Standing for Truth in a Truthless Age

Posted: June 24, 2008 in Uncategorized

“What is truth?”

It’s one of those questions I wish Jesus had answered Pilate verbally, rather than simply standing there in front of him, giving him the opportunity to see the One Who Is Truth before Him.

I believe fully in the principle that Jesus Is Truth. He is the definition of truth, the One Who defines truth and falsehood, right and wrong, life and death, by the fact of His very being.
But we live in a generation that has forgotten about truth. And in many situations, has gleefully forgotten about Facts as well.

It’s frustrating as someone who’s been trained in the modern school of apologetics, which focused on demonstrating the truthfulness and factualness of Scripture and the claims of Christ against those who declared them to be untrue and non-factual. There are a host of arguments ready-made for this sort of discussion (with big fancy names like The Ontological Argument, the Cosmological Argument, the Teleological Argument, the Historical Argument, etc) gathering dust in a drawer somewhere, because the battle has shifted away from the familiar turf of “What is real or true?” to the far less familiar turf of “what is entertaining or at least interesting?”

Indeed, the most pressing question on the minds of Post-modern Americans today has less to do with what is true or factual than it does with whether or not something is an interesting belief or story. The frontline in the cultural war has to do with Making A Good Impression. I am convinced Americans have fallen prey to all kinds of disinformation, distortions, propaganda, and outright falsehood only because the fiction is told with a little more flash and flare than the facts.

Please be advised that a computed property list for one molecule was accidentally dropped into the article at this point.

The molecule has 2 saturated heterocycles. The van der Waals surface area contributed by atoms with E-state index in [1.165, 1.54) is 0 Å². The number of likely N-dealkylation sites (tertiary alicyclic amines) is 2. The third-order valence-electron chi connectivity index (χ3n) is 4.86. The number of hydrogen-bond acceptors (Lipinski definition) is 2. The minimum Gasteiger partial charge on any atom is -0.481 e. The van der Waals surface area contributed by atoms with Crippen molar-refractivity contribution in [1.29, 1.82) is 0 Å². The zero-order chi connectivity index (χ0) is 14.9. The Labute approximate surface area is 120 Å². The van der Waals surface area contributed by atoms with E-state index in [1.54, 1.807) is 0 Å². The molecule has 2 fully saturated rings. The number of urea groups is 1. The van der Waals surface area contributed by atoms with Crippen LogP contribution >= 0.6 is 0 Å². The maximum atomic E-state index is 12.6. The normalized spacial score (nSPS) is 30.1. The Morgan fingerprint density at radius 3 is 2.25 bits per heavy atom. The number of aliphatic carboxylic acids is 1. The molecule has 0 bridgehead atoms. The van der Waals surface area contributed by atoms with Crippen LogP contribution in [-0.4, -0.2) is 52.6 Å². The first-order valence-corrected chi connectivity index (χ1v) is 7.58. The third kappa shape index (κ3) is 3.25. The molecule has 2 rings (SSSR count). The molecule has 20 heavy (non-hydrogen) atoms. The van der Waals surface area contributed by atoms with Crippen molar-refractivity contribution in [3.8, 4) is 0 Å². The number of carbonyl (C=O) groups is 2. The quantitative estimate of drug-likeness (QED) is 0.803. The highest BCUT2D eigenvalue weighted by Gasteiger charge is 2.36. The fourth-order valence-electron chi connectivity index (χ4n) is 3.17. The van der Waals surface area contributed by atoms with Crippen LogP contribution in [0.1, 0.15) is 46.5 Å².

And yet, if this is where the battle is now to be fought, then it is also where Christians have the best chances of winning. If only because we have the best stories to tell.

Part of the problem, though, is that we’ve allowed our stories to become obscured by the passage of time. We’ve lost the sense of passion, the color and wonder such stories once engendered, and like the images of the Sistine Chapel above, the beauty of the stories has been marred.

I believe this is where the Christian fiction writer has an opportunity to present these stories again. We can change the names of the characters, the settings, the events, and so forth–but stay true to the themes in the best possible way–and if we do so, we can tell a better story of Truth than can possibly be imagined by anyone else.

My prayer is that God will so expand our imagination that the best stories come forward, and we can win the battle of the impression as well.


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